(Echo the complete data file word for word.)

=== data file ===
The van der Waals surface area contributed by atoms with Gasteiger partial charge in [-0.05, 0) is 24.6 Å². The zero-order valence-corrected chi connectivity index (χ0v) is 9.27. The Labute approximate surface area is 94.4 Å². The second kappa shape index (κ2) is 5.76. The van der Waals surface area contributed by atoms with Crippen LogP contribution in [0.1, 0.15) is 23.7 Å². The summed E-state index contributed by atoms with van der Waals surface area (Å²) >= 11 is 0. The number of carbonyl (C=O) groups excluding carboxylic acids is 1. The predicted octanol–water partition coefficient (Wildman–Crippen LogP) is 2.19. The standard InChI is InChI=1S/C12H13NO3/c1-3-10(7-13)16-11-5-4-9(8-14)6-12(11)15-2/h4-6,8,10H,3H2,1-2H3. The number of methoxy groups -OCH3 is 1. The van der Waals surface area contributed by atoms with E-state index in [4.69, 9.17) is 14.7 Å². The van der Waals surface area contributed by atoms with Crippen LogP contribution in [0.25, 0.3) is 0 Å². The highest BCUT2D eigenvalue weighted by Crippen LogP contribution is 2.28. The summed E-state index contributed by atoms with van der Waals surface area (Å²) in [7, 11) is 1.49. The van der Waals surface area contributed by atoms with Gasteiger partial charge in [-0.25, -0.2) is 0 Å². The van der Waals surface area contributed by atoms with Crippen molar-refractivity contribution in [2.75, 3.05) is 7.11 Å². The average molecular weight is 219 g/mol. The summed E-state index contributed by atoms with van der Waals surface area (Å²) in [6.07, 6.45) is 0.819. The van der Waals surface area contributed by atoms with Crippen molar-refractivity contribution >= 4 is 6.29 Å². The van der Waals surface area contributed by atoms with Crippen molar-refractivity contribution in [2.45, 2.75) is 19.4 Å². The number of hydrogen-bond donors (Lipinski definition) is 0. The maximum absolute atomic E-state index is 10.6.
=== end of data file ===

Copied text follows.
The van der Waals surface area contributed by atoms with Gasteiger partial charge in [-0.05, 0) is 24.6 Å². The zero-order valence-corrected chi connectivity index (χ0v) is 9.27. The Labute approximate surface area is 94.4 Å². The second kappa shape index (κ2) is 5.76. The van der Waals surface area contributed by atoms with Crippen LogP contribution in [0.1, 0.15) is 23.7 Å². The summed E-state index contributed by atoms with van der Waals surface area (Å²) >= 11 is 0. The number of carbonyl (C=O) groups excluding carboxylic acids is 1. The predicted octanol–water partition coefficient (Wildman–Crippen LogP) is 2.19. The standard InChI is InChI=1S/C12H13NO3/c1-3-10(7-13)16-11-5-4-9(8-14)6-12(11)15-2/h4-6,8,10H,3H2,1-2H3. The number of methoxy groups -OCH3 is 1. The van der Waals surface area contributed by atoms with E-state index in [4.69, 9.17) is 14.7 Å². The van der Waals surface area contributed by atoms with Crippen LogP contribution in [0.25, 0.3) is 0 Å². The highest BCUT2D eigenvalue weighted by Crippen LogP contribution is 2.28. The summed E-state index contributed by atoms with van der Waals surface area (Å²) in [7, 11) is 1.49. The van der Waals surface area contributed by atoms with Gasteiger partial charge in [-0.25, -0.2) is 0 Å². The van der Waals surface area contributed by atoms with Crippen molar-refractivity contribution in [2.75, 3.05) is 7.11 Å². The average molecular weight is 219 g/mol. The summed E-state index contributed by atoms with van der Waals surface area (Å²) in [6.07, 6.45) is 0.819. The van der Waals surface area contributed by atoms with Crippen molar-refractivity contribution >= 4 is 6.29 Å². The van der Waals surface area contributed by atoms with Crippen molar-refractivity contribution in [2.45, 2.75) is 19.4 Å². The number of hydrogen-bond donors (Lipinski definition) is 0. The maximum absolute atomic E-state index is 10.6.